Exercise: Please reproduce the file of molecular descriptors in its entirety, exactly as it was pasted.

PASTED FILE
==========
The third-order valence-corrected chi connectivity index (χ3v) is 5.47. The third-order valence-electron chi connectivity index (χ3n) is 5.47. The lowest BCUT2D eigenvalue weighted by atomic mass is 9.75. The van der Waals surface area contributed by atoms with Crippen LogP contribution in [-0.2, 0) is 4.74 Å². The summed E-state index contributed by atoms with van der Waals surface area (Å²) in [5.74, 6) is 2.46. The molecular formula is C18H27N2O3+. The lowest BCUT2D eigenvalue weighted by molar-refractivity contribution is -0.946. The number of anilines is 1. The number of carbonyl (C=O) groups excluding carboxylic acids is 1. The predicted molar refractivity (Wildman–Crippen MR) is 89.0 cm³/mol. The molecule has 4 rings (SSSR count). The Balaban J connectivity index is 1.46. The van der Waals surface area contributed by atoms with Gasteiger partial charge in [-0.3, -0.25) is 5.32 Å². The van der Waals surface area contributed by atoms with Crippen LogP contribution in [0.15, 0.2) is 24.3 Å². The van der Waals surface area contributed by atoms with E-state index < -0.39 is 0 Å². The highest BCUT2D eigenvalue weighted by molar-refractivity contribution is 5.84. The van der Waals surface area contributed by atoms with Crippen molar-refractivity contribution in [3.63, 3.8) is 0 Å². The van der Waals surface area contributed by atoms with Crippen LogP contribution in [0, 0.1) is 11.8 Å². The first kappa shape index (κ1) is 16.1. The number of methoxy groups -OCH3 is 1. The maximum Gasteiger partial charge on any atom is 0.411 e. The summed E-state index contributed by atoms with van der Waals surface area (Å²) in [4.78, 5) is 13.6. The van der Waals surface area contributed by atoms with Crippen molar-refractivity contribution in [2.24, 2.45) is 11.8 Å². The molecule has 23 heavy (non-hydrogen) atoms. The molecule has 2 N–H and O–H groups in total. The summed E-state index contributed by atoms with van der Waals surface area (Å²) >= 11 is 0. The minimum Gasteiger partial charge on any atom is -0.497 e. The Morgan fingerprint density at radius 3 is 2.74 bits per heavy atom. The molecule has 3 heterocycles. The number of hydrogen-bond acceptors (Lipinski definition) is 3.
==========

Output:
The third-order valence-corrected chi connectivity index (χ3v) is 5.47. The third-order valence-electron chi connectivity index (χ3n) is 5.47. The lowest BCUT2D eigenvalue weighted by atomic mass is 9.75. The van der Waals surface area contributed by atoms with Crippen LogP contribution in [-0.2, 0) is 4.74 Å². The summed E-state index contributed by atoms with van der Waals surface area (Å²) in [5.74, 6) is 2.46. The molecular formula is C18H27N2O3+. The lowest BCUT2D eigenvalue weighted by molar-refractivity contribution is -0.946. The number of anilines is 1. The number of carbonyl (C=O) groups excluding carboxylic acids is 1. The predicted molar refractivity (Wildman–Crippen MR) is 89.0 cm³/mol. The molecule has 4 rings (SSSR count). The Balaban J connectivity index is 1.46. The van der Waals surface area contributed by atoms with Gasteiger partial charge in [-0.3, -0.25) is 5.32 Å². The van der Waals surface area contributed by atoms with Crippen LogP contribution in [0.15, 0.2) is 24.3 Å². The van der Waals surface area contributed by atoms with E-state index < -0.39 is 0 Å². The highest BCUT2D eigenvalue weighted by molar-refractivity contribution is 5.84. The van der Waals surface area contributed by atoms with Crippen molar-refractivity contribution in [3.63, 3.8) is 0 Å². The van der Waals surface area contributed by atoms with Crippen LogP contribution in [0, 0.1) is 11.8 Å². The first kappa shape index (κ1) is 16.1. The number of methoxy groups -OCH3 is 1. The maximum Gasteiger partial charge on any atom is 0.411 e. The summed E-state index contributed by atoms with van der Waals surface area (Å²) in [4.78, 5) is 13.6. The van der Waals surface area contributed by atoms with Crippen molar-refractivity contribution in [2.24, 2.45) is 11.8 Å². The molecule has 23 heavy (non-hydrogen) atoms. The molecule has 2 N–H and O–H groups in total. The summed E-state index contributed by atoms with van der Waals surface area (Å²) >= 11 is 0. The minimum Gasteiger partial charge on any atom is -0.497 e. The Morgan fingerprint density at radius 3 is 2.74 bits per heavy atom. The molecule has 3 heterocycles. The number of hydrogen-bond acceptors (Lipinski definition) is 3.